Parties, pandering to public emotion, have junked a bill critical to insulating the legislature
Ever since Rahul Gandhi determined, as his “personal” view, that an ordinance to temper the Supreme Court judgment disqualifying convicted legislators deserved to be shredded, political debate has stacked up along a straight line. Predictably, the Congress and the government it leads at the Centre fell into step, not only withdrawing the ordinance but also the bill to a similar effect that Parliament had been seized of. Congress members gushed about how their vice president had herded them back to the straight and narrow. Opposition leaders also attempted outrageous acrobatics to assert that, even though their parties had agreed to send the legislation to a parliamentary committee, they were opposed to its contents. In this scramble to represent one’s party as in sync with the public sentiment for cleansing politics, they are failing their higher bipartisan responsibility to secure the institutional integrity of the legislature.
The 15th Lok Sabha was always going to be judged harshly by history. But were Parliament to abandon the defence of the legislative branch because of the intemperate outburst of one man and the hollowing out of the bill’s nuances, it would damage the institutional balance that sustains our democracy. Amidst the UPA government’s cowardly surrender and the opposition’s lazy play for the political advantage, it is important to emphasise the difference between the bill and the ordinance. The bill attempted to avert distortions and manipulation that the court-mandated disqualification of convicted MPs could have created. It was clumsily drafted, and so there was merit in it being sent to a committee for careful consideration. Disqualification of legislators by a lower court alone, pending an appeal, allows the composition of the House to be altered by potentially imperfect judgments. The bill was needed, but it was also essential that the political class articulate the democratic necessity for its passage — the debate would have ironed anomalies out of the draft legislation, besides nuancing the popular sentiment to show that disqualification of convicted MPs is not exactly the right way of cleansing politics, that it could, in fact, undermine a popular mandate. The ordinance, on the other hand, was an expedient measure, and the president rightly sought clarifications.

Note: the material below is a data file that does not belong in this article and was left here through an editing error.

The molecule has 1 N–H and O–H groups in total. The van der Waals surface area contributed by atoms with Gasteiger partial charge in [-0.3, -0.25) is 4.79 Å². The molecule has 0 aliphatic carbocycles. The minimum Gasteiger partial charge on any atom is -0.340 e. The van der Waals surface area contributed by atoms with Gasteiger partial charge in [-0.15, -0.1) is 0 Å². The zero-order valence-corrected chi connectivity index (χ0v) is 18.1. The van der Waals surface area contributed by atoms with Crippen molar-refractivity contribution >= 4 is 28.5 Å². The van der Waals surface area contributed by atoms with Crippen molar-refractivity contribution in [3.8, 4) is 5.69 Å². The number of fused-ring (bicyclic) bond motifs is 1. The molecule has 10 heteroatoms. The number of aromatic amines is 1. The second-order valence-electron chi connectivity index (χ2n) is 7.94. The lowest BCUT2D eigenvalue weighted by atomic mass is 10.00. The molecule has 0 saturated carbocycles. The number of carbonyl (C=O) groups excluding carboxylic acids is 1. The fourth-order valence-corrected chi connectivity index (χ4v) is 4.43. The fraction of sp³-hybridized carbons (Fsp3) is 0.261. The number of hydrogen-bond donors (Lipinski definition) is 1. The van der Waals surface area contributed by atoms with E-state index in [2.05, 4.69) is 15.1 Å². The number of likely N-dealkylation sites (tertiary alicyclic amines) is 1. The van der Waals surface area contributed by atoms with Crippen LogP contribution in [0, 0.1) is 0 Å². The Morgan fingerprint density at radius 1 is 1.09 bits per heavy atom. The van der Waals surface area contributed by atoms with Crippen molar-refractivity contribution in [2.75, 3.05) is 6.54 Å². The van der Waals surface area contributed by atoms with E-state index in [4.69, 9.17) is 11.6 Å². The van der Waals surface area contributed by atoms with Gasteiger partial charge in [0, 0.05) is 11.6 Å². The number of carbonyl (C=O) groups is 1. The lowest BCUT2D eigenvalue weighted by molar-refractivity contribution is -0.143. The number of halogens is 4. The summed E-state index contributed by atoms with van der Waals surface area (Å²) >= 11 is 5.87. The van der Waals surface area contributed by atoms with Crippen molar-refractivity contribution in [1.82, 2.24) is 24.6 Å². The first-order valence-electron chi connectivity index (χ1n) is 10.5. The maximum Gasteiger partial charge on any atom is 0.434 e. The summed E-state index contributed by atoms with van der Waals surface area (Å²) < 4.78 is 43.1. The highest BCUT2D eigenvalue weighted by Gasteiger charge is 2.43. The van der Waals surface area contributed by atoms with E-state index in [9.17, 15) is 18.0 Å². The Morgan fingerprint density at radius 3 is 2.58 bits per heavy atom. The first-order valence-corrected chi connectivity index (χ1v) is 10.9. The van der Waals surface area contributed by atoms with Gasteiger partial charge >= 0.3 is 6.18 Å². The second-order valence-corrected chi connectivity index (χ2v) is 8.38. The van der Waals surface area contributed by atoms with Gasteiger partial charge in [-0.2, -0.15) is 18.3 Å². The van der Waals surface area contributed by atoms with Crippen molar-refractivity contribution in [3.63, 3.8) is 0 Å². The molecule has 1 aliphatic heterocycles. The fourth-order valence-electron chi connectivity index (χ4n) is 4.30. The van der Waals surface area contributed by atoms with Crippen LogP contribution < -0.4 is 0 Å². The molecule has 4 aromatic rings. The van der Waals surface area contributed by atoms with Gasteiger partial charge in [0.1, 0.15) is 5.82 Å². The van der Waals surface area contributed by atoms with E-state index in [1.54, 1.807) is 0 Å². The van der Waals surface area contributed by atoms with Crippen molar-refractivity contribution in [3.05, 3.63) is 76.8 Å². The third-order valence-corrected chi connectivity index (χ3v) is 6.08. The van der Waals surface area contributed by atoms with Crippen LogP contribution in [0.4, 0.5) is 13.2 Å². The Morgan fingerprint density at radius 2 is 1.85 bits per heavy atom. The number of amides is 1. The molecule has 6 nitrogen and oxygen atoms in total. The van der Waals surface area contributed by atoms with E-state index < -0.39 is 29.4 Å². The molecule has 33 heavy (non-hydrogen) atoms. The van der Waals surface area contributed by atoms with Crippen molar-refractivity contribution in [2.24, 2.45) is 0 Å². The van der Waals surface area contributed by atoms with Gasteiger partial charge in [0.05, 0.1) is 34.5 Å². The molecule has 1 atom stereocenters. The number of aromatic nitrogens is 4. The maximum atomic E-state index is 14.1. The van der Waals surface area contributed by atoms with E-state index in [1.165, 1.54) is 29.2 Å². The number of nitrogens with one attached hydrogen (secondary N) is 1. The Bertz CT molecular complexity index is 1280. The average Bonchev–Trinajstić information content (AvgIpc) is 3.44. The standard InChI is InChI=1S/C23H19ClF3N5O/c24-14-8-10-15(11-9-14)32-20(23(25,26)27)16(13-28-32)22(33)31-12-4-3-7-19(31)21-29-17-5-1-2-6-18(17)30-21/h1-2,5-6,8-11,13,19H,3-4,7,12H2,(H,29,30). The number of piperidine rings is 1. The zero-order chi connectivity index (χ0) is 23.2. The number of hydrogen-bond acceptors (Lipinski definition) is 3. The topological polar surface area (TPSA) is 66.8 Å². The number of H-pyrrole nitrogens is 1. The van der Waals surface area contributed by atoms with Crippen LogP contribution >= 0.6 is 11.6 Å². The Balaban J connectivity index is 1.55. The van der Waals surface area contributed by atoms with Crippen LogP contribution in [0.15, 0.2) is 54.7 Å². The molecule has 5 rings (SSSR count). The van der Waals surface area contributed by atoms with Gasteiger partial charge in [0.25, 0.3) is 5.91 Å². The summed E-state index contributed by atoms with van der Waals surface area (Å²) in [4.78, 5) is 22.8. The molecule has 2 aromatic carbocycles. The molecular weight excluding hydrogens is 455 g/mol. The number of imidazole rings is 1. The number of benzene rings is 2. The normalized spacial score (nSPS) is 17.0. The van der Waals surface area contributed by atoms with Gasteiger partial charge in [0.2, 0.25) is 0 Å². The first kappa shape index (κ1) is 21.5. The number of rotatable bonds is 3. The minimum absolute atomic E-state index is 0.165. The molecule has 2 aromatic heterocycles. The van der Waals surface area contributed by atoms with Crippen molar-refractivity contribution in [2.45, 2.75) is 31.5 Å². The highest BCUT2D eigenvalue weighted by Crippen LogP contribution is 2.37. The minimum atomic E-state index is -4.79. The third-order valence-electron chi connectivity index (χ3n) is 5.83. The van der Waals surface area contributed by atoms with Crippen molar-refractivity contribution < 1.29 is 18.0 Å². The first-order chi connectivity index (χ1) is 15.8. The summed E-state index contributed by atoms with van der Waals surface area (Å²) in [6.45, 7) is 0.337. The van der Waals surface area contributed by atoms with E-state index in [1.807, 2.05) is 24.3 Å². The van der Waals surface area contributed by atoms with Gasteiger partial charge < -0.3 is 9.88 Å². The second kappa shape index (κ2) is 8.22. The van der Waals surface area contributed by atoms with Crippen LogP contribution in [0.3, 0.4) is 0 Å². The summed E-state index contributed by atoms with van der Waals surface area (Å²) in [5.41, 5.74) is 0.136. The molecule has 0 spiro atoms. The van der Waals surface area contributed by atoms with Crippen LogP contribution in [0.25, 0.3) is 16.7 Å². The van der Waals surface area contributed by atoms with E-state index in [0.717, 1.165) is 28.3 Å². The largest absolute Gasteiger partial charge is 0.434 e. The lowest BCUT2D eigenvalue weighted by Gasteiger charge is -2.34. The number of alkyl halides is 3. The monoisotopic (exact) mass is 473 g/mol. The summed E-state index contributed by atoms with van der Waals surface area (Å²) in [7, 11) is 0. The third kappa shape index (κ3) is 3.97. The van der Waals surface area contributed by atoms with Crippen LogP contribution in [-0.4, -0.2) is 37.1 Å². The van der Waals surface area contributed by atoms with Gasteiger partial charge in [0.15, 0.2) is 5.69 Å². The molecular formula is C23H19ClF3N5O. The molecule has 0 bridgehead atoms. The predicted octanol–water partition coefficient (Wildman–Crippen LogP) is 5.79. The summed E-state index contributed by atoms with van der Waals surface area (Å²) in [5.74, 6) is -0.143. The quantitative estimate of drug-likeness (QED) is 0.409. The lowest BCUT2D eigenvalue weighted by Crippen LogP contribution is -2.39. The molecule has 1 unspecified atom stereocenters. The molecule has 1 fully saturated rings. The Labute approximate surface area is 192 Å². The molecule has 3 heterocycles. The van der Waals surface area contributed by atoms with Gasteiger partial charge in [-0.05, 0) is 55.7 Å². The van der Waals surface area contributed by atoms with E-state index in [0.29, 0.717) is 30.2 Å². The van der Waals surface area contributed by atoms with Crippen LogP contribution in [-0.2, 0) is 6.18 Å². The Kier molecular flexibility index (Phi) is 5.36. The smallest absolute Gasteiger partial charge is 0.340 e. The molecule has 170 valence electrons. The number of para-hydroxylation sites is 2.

However, by panicking at the popular disgust with the ordinance and disowning the bill altogether, MPs have collaborated in a spectacular and frightening institutional surrender. A future